March 19th, 2012 / 12:51 pm
Author Spotlight & Massive People

Noah Cicero interviews Elizabeth Ellen

Elizabeth Ellen & Kendra Grant Malone

Elizabeth Ellen writes in the classical sense: she focuses her energy on the story being told. She doesn’t two things most writers fall into: she doesn’t over styilize and use experimental weirdness to express emotion. Her stories are always very linear, have beginning/middle and end. But at the same time she doesn’t write in cliché language and have big explosive plots involving guns and beautiful people walking around. Fast Machine by Elizabeth Ellen takes the middle ground between alternative/experimental and popular literature.

The stories come out strange and unique, I think because Elizabeth Ellen is inspired by writers like Dave Eggers, but at the same time because of the circumstances of her life she did not get an MFA and go through many writing workshops, her writing turned to be a marriage of Bukowski and Eggers. The writing has some of that nice Eggers clarity and smoothness but at the same time covers Bukowski themes like humiliation, failed romantic relationships, divorse, raising a child in difficult circumstances, violent sex, drinking, weight gain, disapointment, in general about failure and hardship.

I met Elizabeth Ellen at AWP only for a second, we shook hands in a hallway. But I could see in those few seconds, her eyes, strangely she reminded me of some Clint Eastwood character. A person with a thousand stories of little miseries, but kept getting up everyday trying desperately to get things done, hoping that it is the right thing that she is doing.

It is so sad, in the story, “How I stopped Loving Dave Eggers and Stole your MFA,” you see this woman, she has a child and a failed marriage. She lives in some little place, carrying out some normal sad version of American existence. She begins writing emails to a guy she thinks is Dave Eggers, but isn’t. Then she writes, “It’s possible I was slightly insane during this time. I almost forgot to mention that at some point, during all this. I filed for divorce, put the house up for sale, and moved with my daughter into a small, two bedroom apartment across the street from Kmart.”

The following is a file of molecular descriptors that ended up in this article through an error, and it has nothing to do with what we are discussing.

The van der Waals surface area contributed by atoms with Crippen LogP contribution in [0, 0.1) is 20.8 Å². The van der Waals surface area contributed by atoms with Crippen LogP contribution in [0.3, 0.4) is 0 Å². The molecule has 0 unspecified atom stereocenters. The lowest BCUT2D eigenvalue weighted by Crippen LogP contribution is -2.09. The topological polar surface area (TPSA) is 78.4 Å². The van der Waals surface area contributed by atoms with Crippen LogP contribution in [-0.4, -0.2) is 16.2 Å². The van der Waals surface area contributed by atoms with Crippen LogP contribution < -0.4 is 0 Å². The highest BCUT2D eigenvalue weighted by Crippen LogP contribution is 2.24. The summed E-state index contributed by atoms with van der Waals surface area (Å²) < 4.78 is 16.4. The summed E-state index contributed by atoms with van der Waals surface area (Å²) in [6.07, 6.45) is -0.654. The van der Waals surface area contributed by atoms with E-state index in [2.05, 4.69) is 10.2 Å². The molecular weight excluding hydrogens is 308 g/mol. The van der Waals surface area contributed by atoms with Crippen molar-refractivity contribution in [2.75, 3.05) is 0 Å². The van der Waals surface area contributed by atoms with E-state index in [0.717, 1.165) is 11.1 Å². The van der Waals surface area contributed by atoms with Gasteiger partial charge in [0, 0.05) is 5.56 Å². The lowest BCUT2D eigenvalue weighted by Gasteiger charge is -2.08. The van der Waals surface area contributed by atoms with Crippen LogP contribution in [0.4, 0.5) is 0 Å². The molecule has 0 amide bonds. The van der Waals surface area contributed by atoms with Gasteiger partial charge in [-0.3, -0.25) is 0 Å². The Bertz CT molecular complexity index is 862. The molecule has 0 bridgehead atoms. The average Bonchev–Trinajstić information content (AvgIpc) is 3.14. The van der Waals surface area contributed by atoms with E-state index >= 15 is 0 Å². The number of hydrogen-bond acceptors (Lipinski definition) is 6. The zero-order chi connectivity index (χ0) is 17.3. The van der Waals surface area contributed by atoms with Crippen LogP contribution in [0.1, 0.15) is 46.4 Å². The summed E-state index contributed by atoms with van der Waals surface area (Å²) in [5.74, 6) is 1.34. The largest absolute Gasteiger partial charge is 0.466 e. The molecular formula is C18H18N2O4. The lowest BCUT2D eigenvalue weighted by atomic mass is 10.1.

It is usually the habit of the reader to imagine just what the story says: but you can go farther and really see the life lived by the character. The woman gets up everyday, goes to work and takes care of her kids in a small apartment. She walks around everyday thinking about how her marriage failed, she thinks about all the things she misses about husband, she assumes she is stupid for even getting married, then she assumes she is stupid for getting divorced. But she can’t run away from it all: she has a daugter now, she can’t run. She has to work and keep this kid alive and make sure she is raised properly, she has to teach her kid the alphabete and how to count, there is no time to play around. She can’t go to a cabin somewhere and spend some time alone. Her vista is the Kmart (A big parking lot with a giant stupid looking building on it.) She walks out of her two bedroom apartment and what does she see, not mountains or the ocean. But a Kmart. So she retreats to the internet for solace. A place where modern humans have learned that they go to escape reality. Then your brain goes, “Ain’t that some Chopin/Dickinson shit.” Lonely woman taking care of kids mixed with lonely woman writing sad stories in the few free minutes of the day. As a man with no kids, that’s not my problem. If I’m not at work, I have time to write. But a woman with a child, damn, I could only imagine the time budgeting, “All right, at this time I will have one hour to write, gotta get it down.” When I hear of mom writers, I am just amazed by their perseverance. Which I think might be the underlying theme of Elizabeth Ellen’s writing, perseverance, note The Last American Woman.

NC: How come you decided to make Fast Machine, a giant epic collection of short stories?  How did all this come about?